The Ottomans brought Islam to Albania when they conquered the region in the 1400s. To crush resistance to colonial rule and to weaken Albanian ties with neighboring Orthodox Christian countries, the Ottomans imposed a heavy tax on Albanian subjects who refused to convert to Islam. As a result, the majority of Albanians became Muslims. Some, however, converted mainly to avoid Turkish discrimination or violence and secretly clung to Christian and pre-Christian beliefs. Sometimes, different branches of the same family practiced different religions. In some areas, men held two names—a Muslim one to use in public, and a Christian one to use at home. British poet Lord Byron once wrote of the Albanians: “The Greeks hardly regard them as Christians, or the Turks as Muslims; and in fact they are a mixture of both, and sometimes neither.”

    Historically tolerant of religious differences, Albania in the 1700s welcomed the Bektashis, a Sufi order that originated in Turkey in the 1200s. In 1928 when Bektashi leader Salih Dedei was driven out of Turkey, he established himself in the Albanian capital of Tirana. The country today is home to hundreds of Bektashi shrines and an estimated 800 mosques.

    The Roots of Ethnic Conflict.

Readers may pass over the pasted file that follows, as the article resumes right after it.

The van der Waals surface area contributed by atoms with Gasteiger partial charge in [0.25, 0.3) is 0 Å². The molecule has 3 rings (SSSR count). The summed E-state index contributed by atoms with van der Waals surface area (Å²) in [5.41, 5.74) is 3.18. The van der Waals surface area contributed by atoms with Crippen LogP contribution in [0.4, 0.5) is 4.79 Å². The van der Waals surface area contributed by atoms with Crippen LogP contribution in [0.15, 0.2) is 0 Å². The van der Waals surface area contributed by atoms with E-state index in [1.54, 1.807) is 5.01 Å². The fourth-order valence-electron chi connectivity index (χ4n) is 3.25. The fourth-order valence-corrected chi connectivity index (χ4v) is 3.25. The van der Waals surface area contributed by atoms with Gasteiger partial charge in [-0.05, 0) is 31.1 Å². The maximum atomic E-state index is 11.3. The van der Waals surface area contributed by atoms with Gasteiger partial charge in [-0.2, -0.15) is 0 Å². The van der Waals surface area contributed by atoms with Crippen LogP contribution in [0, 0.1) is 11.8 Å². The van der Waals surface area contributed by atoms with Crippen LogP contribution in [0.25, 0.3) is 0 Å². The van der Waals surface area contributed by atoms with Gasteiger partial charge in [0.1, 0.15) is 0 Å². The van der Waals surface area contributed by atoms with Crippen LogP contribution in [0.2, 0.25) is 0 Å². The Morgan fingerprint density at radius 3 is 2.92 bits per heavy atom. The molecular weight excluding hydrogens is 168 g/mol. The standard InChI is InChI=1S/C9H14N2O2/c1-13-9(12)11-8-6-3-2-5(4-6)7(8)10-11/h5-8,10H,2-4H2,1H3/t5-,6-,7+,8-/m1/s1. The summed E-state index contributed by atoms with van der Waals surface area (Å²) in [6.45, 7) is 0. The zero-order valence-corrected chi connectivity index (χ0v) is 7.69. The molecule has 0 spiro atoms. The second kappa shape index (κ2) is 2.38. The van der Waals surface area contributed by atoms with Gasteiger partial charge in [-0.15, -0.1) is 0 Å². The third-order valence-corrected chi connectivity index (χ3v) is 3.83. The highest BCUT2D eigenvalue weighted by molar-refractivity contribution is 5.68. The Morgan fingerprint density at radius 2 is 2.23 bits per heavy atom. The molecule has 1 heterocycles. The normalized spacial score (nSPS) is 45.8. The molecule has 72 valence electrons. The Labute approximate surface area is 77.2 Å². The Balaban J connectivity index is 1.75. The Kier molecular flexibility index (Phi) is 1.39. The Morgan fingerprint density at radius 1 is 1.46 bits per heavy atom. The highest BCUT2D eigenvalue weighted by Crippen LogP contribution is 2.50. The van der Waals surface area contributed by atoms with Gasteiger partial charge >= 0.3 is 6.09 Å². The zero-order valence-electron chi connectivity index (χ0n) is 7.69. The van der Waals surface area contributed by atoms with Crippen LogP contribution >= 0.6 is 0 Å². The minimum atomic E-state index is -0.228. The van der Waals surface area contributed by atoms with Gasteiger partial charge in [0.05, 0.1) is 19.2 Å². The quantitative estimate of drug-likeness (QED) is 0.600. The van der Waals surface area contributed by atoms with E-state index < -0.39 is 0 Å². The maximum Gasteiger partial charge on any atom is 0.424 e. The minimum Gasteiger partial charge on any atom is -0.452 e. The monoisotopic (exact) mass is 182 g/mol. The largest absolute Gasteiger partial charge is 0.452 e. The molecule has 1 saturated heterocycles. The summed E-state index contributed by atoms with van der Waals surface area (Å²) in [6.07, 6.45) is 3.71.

Under Ottoman rule, Albania was relatively isolated. In 1912 , however, patriot Ismail Kemal declared Albanian independence. But freedom was short-lived. In 1913 the Great Powers of Europe—Britain, Germany, Russia, Austria-Hungary, France, and Italy—redrew Albania's borders, giving more than half of its land and population to neighboring states. This redistribution later contributed to bloody conflicts in the region. Through the 1990s, many Balkan states and provinces experienced civil strife rooted in ethnic divisions. In the late 1990s, Christian Serbs targeted Albanian Muslims living in the Serbian province of Kosovo for brutal forced removal, or “ethnic cleansing.” NATO (North Atlantic Treaty Organization) and United Nations troops occupied the province to protect Kosovo's Albanian population from forced deportation and violence.

    Religious Repression.